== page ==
Meet the Sisters
S. Carol Wirtz with Reyna, 2, at the Santo Niño Project in Anapra, Mexico.
S. Carol Wirtz lives and ministers near the Texas/Mexico border. Since 2001, in collaboration with Dr. Kathryn Zerbach, a surgeon in El Paso, Texas, S. Carol has treated breast cancer patients with lymphatic drainage therapy while also working with children with special needs and their families at the Santo Niño Project in Anapra, Mexico.
S. Carol says the most important part of both ministries is being present. “Elizabeth Seton accompanied many women in their illnesses and was ‘mother’ to many more than her own children,” she explained. “I feel that she has drawn me into this service and accompanies me. I hear her say, ‘Only do your best and leave the rest to our dear God.’”
In El Paso, S. Carol begins the lymphatic drainage therapy once patients are diagnosed with cancer, even before surgery, chemotherapy or radiation. She focuses on prevention and treatment of swelling due to the cancer surgery and also on lessening the side effects of chemotherapy and radiation. She says many times she accompanies the patient and family in a supportive role, even through hospice care.
“I value developing the relationship and accompanying them as they journey through a difficult and often transformative period in their life,” S. Carol said. “I also really enjoy the science of the lymphatic system, how the drainage techniques can bring such relief to the women and restore normal function, and seeing them regain a sense of well-being when they get relief.”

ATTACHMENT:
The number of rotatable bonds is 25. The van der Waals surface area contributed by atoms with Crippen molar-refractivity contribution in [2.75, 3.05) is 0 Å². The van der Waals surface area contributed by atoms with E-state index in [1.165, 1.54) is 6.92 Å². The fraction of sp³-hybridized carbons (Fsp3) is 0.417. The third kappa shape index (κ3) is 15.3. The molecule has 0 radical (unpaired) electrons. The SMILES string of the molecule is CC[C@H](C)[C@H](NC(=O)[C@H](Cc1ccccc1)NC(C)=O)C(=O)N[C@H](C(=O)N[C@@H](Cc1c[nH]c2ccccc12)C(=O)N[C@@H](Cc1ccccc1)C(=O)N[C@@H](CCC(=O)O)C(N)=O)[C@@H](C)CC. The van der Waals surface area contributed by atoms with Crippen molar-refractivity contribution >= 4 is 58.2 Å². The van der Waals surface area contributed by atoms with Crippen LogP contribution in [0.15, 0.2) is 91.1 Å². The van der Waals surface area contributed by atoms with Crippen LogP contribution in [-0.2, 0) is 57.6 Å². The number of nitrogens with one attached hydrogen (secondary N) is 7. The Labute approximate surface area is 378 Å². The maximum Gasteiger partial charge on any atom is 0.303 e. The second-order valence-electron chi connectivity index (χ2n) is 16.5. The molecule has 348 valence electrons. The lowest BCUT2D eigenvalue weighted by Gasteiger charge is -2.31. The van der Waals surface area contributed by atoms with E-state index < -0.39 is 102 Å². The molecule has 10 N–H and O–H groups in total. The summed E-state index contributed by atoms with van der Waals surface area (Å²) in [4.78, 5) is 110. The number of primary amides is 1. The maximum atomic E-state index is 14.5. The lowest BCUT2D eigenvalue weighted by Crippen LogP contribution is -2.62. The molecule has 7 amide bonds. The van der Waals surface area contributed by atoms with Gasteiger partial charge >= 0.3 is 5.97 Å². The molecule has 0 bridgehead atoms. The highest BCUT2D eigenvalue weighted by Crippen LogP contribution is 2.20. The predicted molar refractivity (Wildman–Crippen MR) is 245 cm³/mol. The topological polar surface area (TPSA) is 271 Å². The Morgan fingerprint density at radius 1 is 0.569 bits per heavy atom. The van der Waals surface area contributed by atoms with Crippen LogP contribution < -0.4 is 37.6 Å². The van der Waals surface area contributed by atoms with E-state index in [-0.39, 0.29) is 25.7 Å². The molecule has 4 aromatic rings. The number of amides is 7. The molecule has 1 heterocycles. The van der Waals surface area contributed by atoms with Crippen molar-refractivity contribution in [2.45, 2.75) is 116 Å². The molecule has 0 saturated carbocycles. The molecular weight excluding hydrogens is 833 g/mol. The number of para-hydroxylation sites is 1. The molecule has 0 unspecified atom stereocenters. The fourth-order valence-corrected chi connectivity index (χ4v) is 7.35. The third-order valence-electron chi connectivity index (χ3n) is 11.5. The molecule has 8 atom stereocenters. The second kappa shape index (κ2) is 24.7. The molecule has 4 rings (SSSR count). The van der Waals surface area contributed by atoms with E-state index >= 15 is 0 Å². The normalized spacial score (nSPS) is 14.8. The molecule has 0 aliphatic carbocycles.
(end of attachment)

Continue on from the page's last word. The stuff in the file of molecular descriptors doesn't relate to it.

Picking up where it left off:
“While I chose my ministry with breast cancer patients, the ministry in Anapra really chose me – or I should say it chose us,” S. Carol said.
She explains about nine years ago she and three other Sisters of Charity began providing basic health care and alternative therapies in a priest’s home in Anapra, Mexico, a poor colonia just across the border from El Paso. Eventually they built a tiny clinic, and as more people heard about the massage and other therapies they provided, more started bringing children with cerebral palsy, muscular dystrophy, autism and many other conditions.
“We discovered that there were few services for children with special needs and so the Santo Niño Project was born,” Sister said.
At the Santo Niño Project S. Carol performs lymphatic drainage and craniosacral therapy as well as massage and energy work. “I teach the mothers to do these techniques and coordinate their efforts as a team,” she said. “I also just play with the children, feed them, change their diapers, walk to the corner store to buy them treats…whatever needs to be done!
“I love seeing the smiles on the faces of our mothers and children as they tumble out of the van when they arrive at the clinic!” S. Carol continued. “I love hearing their laughter and seeing the moms who have never had any formal schooling providing wonderful healing therapies to their own and other children. My very favorite part of the Santo Niño Project is my own little angel named Reyna. She is 2 years old and has Down Syndrome; her mother, Tania, is herself an orphan at age 17. I feel blessed to have become like a mother to Tania and an “abuelita” (grandma) to Reyna since they have no other family.”
Developing such a connection with her patients makes it all the more difficult to see the violence and danger that the moms and children currently face in Mexico. “It’s hard to make the journey across the border and to see the military forces patrolling everywhere,” S. Carol said. “I see the poverty increasing as jobs disappear and the situation becomes more desperate. And it’s hard to know that I have the opportunity to return to a safe home when others that I know and love do not have that choice.”